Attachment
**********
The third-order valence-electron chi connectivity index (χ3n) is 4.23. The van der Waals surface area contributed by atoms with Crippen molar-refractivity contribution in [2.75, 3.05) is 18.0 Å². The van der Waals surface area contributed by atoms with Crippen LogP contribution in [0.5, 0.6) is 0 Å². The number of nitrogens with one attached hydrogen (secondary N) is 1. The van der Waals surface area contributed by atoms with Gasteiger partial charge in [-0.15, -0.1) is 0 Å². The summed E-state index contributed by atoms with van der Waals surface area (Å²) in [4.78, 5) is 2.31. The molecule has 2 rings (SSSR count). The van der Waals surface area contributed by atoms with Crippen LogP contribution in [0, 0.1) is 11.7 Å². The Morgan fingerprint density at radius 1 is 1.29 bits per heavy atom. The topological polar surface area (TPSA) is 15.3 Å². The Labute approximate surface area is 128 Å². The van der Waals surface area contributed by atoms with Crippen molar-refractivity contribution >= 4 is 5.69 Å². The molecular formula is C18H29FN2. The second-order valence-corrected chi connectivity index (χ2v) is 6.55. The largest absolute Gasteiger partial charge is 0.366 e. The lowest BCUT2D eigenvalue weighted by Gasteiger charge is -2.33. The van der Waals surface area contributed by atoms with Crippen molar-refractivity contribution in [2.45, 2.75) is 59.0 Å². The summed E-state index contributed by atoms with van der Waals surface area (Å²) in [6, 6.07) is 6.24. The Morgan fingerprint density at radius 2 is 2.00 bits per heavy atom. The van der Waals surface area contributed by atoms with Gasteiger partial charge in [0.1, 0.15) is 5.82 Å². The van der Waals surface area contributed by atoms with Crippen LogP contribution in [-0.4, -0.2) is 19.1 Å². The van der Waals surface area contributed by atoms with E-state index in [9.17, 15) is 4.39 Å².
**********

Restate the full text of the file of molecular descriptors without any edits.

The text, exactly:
The third-order valence-electron chi connectivity index (χ3n) is 4.23. The van der Waals surface area contributed by atoms with Crippen molar-refractivity contribution in [2.75, 3.05) is 18.0 Å². The van der Waals surface area contributed by atoms with Crippen LogP contribution in [0.5, 0.6) is 0 Å². The number of nitrogens with one attached hydrogen (secondary N) is 1. The van der Waals surface area contributed by atoms with Gasteiger partial charge in [-0.15, -0.1) is 0 Å². The summed E-state index contributed by atoms with van der Waals surface area (Å²) in [4.78, 5) is 2.31. The molecule has 2 rings (SSSR count). The van der Waals surface area contributed by atoms with Crippen LogP contribution in [0, 0.1) is 11.7 Å². The Morgan fingerprint density at radius 1 is 1.29 bits per heavy atom. The topological polar surface area (TPSA) is 15.3 Å². The Labute approximate surface area is 128 Å². The van der Waals surface area contributed by atoms with Crippen molar-refractivity contribution >= 4 is 5.69 Å². The molecular formula is C18H29FN2. The second-order valence-corrected chi connectivity index (χ2v) is 6.55. The largest absolute Gasteiger partial charge is 0.366 e. The lowest BCUT2D eigenvalue weighted by Gasteiger charge is -2.33. The van der Waals surface area contributed by atoms with Crippen molar-refractivity contribution in [2.45, 2.75) is 59.0 Å². The summed E-state index contributed by atoms with van der Waals surface area (Å²) in [6, 6.07) is 6.24. The Morgan fingerprint density at radius 2 is 2.00 bits per heavy atom. The van der Waals surface area contributed by atoms with Gasteiger partial charge in [0.1, 0.15) is 5.82 Å². The van der Waals surface area contributed by atoms with Crippen LogP contribution in [-0.4, -0.2) is 19.1 Å². The van der Waals surface area contributed by atoms with E-state index in [9.17, 15) is 4.39 Å².